As the Obama administration begins to lay out a policy on the uprising in Iraq and Republican House and Senate members weigh in, one sharp area of disagreement that is fast emerging is whether to trust Iran's intentions toward neighboring Iraq.
Asked at his Thursday news conference whether he was willing to work with Iran on the Iraq crisis, the president replied that "our view is that Iran can play a constructive role if it is helping to send the same message to the Iraqi government that we're sending, which is that Iraq only holds together if it's inclusive and if the interests of Sunni, Shia, and Kurd are all respected."
But if Iran sent in its armed forces to help the Shia, he warned, "then that probably worsens the situation and the prospect for government formation that would actually be constructive over the long term."
Taking such a course of action is "probably not good for the Iranian economy or the Iranian people over the long term, either," the president added. He concluded on a note of some optimism, saying, "old habits die hard, and we'll have to see whether they can take what I think would be a more promising path over the next several days."
On Capitol Hill, however, Republican lawmakers who spoke to Newsmax made it very clear they had no hope at all for any Iraq policy that accommodated Iran.
Asked whether the United States should work with Iran on the Iraq crisis, North Carolina Rep. Robert Pittenger, chairman of the Congressional Task Force on Terrorism and Unconventional Warfare, told Newsmax, "No way. We shouldn't go there. We have enough friends in that part of the world we can work with and find common ground on Iraq: the Emirates, Qatar, Saudi Arabia, and Turkey. I would sit down with [Turkish Prime Minister] Erdogan before I would start bowing and deferring to those who oppose America at every turn."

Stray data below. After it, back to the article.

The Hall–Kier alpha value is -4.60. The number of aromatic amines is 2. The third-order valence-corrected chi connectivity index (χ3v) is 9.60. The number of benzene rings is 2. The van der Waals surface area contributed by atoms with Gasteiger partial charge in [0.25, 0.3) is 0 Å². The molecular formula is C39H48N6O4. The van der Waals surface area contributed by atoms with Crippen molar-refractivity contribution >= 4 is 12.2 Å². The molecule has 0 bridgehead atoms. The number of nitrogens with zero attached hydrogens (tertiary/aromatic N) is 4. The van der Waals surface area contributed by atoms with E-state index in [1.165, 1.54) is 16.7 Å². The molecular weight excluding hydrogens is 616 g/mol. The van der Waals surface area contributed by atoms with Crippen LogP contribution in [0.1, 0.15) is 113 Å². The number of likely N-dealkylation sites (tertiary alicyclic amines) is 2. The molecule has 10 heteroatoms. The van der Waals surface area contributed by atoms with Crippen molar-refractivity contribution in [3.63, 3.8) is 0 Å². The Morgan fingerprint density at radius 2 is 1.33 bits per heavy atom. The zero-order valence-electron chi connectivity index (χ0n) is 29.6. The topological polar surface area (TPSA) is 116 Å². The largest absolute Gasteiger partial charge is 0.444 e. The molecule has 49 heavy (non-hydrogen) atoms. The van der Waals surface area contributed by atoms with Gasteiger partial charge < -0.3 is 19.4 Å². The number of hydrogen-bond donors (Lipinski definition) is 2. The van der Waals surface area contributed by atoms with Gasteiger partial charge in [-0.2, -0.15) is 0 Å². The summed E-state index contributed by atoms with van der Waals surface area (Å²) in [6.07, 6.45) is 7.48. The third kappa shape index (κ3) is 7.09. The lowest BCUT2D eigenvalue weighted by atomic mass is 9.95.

Sophomore Rep. Adam Kinzinger of Illinois, a leading advocate of a U.S.-backed airstrike in Iraq, was emphatic that no action in Iraq should involve Iran.
"Iran had a big hand in the destabilization of Iraq," said Kinzinger, a U.S. Air Force veteran of Iraq and Afghanistan and a member of the House Foreign Affairs Committee. "And now we are being told they are our best friend in the region? Until we get the Iranians to put the nuclear issue on the table, we can't cooperate with them."
And Republican Sen. Ron Johnson of Wisconsin, a member of the Senate Foreign Relations Committee, told Newsmax: "One of the worst outcomes of what is now happening in Iraq would be Iran gaining greater influence in that part of the world. They don't share our values, and anything that works to their advantage is disastrous for America."
John Gizzi is chief political columnist and White House correspondent for Newsmax.
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